For our citizenship is in Heaven, from which we also eagerly wait for the Savior, the Lord Jesus Christ. — Philippians 3:20
It was a deadly September attack on America. Casualties on our own shores. The nation’s capitol targeted. The White House in danger. Terror. Heroes.
One hero was Francis, a Georgetown attorney heavily involved in national politics. An evangelical Christian, Francis taught Bible classes and witnessed boldly, once telling a friend in Congress, ‘‘Christ alone can save you from the sentence of condemnation.’’
He also wrote hymns like this one:
Lord, with glowing heart I’d praise Thee, / For the bliss Thy love bestows,
For the pardoning grace that saves me, / And the peace that from it flows;
Help, O God, my weak endeavor; / This dull soul to rapture raise;
Thou must light the flame, or never
Can my love be warmed to praise.
But nothing prepared Francis for the hostage-recovery mission he undertook at the request of the president of the United States. He was seeking the release of a prominent physician, Dr. Beanes, who had been taken captive. During that assignment he was detained by enemy troops and forced to watch a brutal assault on the eastern seaboard.
Toward the morning of September 14, 1814, when it became clear that American forces had withstood the twenty-five–hour bombardment, Francis Scott Key penned another hymn, scribbling it on the back of an envelope. The first stanza we all know, but have you ever sung the last stanza of ‘‘The Star-Spangled Banner’’?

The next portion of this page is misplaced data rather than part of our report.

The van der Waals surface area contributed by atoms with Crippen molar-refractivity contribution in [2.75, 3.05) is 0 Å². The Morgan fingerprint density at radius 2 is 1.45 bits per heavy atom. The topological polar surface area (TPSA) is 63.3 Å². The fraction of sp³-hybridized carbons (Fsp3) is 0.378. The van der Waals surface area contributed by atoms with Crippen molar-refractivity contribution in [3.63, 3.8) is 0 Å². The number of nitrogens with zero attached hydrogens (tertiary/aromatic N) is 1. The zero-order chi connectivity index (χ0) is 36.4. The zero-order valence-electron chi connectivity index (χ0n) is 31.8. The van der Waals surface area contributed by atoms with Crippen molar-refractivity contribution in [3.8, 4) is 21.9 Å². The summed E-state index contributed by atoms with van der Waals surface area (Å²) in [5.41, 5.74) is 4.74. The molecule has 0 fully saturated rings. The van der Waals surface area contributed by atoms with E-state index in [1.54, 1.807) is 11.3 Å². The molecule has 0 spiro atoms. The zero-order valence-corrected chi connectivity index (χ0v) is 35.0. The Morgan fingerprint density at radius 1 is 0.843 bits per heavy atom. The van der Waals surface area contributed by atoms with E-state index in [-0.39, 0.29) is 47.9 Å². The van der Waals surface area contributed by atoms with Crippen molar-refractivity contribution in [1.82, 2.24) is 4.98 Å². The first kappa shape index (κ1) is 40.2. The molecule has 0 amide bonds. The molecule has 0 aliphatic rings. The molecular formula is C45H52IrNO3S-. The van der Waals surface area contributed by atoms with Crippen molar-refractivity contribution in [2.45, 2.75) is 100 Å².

Blest with victory and peace, may the Heaven-rescued land
Praise the Power that hath made and preserved us a nation!
Then conquer we must when our cause it is just.
And this be our motto: ‘‘In God is our trust.’’
And the star-spangled banner in triumph shall wave
O’er the land of the free and the home of the brave.
After sunrise, the British released Francis, and back in Baltimore he wrote out this hymn in fuller form and showed it to his brother-in-law, who promptly gave it to a printer who ran off handbills for distribution on the streets. One copy landed in the hands of an unknown musician who adapted it to the tune ‘‘To Anacreon in Heaven.’’ So was born the patriotic hymn that was to become our national anthem.
Excerpted with permission from Then Sings My Soul by Robert Morgan, copyright Robert J. Morgan.
* * *
In God is our trust! As we in America prepare for our Independence Day celebrations, let’s all remember how God has blessed and protected us. He is worthy of our trust! ~ Devotionals Daily